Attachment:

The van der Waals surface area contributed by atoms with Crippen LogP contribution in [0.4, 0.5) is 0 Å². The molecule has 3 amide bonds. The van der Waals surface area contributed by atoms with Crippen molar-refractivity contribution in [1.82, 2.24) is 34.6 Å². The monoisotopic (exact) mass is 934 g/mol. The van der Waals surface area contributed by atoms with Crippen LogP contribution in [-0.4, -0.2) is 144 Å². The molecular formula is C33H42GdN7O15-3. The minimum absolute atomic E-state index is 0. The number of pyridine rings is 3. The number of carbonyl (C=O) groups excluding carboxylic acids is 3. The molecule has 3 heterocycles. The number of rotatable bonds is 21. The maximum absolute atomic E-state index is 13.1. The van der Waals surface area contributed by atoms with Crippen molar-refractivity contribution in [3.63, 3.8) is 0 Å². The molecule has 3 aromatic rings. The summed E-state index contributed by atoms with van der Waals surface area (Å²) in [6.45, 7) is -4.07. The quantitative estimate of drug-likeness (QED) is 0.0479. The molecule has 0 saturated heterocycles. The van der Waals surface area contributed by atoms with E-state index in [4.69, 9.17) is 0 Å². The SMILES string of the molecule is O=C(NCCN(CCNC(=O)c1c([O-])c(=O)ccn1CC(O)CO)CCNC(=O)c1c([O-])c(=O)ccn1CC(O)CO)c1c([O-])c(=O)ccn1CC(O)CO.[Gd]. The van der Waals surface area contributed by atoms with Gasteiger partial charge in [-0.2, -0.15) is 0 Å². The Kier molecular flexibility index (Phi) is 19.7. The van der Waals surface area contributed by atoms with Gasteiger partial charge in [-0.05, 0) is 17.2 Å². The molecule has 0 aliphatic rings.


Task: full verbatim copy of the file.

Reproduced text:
The van der Waals surface area contributed by atoms with Crippen LogP contribution in [0.4, 0.5) is 0 Å². The molecule has 3 amide bonds. The van der Waals surface area contributed by atoms with Crippen molar-refractivity contribution in [1.82, 2.24) is 34.6 Å². The monoisotopic (exact) mass is 934 g/mol. The van der Waals surface area contributed by atoms with Crippen LogP contribution in [-0.4, -0.2) is 144 Å². The molecular formula is C33H42GdN7O15-3. The minimum absolute atomic E-state index is 0. The number of pyridine rings is 3. The number of carbonyl (C=O) groups excluding carboxylic acids is 3. The molecule has 3 heterocycles. The number of rotatable bonds is 21. The maximum absolute atomic E-state index is 13.1. The van der Waals surface area contributed by atoms with Crippen molar-refractivity contribution in [3.63, 3.8) is 0 Å². The molecule has 3 aromatic rings. The summed E-state index contributed by atoms with van der Waals surface area (Å²) in [6.45, 7) is -4.07. The quantitative estimate of drug-likeness (QED) is 0.0479. The molecule has 0 saturated heterocycles. The van der Waals surface area contributed by atoms with E-state index in [4.69, 9.17) is 0 Å². The SMILES string of the molecule is O=C(NCCN(CCNC(=O)c1c([O-])c(=O)ccn1CC(O)CO)CCNC(=O)c1c([O-])c(=O)ccn1CC(O)CO)c1c([O-])c(=O)ccn1CC(O)CO.[Gd]. The van der Waals surface area contributed by atoms with Gasteiger partial charge in [-0.2, -0.15) is 0 Å². The Kier molecular flexibility index (Phi) is 19.7. The van der Waals surface area contributed by atoms with Gasteiger partial charge in [-0.05, 0) is 17.2 Å². The molecule has 0 aliphatic rings.